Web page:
Nato foreign ministers have agreed to sustain and further strengthen support for Ukraine, and step up co-operation with partners, given the global implications of Vladimir Putin’s unprovoked war on Ukraine.
This is according to a Nato statement issued after the April 6 and 7 meeting of the Alliance’s foreign ministers.
“Allies utterly condemned the horrific murders of civilians we have seen in Bucha and other places recently liberated from Russian control,” Nato Secretary General Jens Stoltenberg said after the meeting.
Ukrainian Foreign Minister Dmytro Kuleba thanked Nato Allies for their substantial support, the statement said.
“Allies have been doing a lot, and are determined to do more, now, and for the medium and longer term to help the brave Ukrainians defend their homes and their country, and push back the invading forces,” Stoltenberg said.
The Nato foreign ministers agreed to step up practical support to other partners at threat of Russian aggression, including Georgia and Bosnia and Herzegovina, to help strengthen their resilience.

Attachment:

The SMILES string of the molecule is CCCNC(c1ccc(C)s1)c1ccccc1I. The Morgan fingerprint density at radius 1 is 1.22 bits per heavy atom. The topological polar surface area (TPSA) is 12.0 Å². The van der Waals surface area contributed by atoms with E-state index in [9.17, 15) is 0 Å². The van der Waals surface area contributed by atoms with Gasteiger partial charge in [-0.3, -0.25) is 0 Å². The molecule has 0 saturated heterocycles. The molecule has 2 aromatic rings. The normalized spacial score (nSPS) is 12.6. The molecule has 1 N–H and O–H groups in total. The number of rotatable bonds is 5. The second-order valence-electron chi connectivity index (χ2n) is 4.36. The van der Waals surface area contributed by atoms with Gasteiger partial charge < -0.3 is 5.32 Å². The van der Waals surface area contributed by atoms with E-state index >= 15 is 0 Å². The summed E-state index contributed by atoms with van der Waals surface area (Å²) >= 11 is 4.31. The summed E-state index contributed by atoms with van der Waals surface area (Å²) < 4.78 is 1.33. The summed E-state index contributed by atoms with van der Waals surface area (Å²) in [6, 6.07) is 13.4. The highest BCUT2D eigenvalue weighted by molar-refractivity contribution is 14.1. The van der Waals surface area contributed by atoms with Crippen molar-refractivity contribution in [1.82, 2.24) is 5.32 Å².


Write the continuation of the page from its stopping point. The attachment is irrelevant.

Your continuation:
The foreign ministers were joined by their counterparts from Ukraine, Georgia, Finland, Sweden, and the European Union, and by Nato’s Asia-Pacific partners, Australia, Japan, New Zealand and the Republic of Korea.
Nato will increase its cooperation with Asia-Pacific partners in areas like cyber, new technologies, disinformation, maritime security, climate change, and resilience, “because global challenges demand global solutions,” Stoltenberg said.
The Alliance’s ministers agreed that Nato’s next Strategic Concept, which will be finalised at the Madrid Summit in June, must take account of Nato’s future relations with Russia, and China’s growing influence on Allied security.
For the rest of The Sofia Globe’s continuing coverage of Russia’s invasion of Ukraine, please click here.
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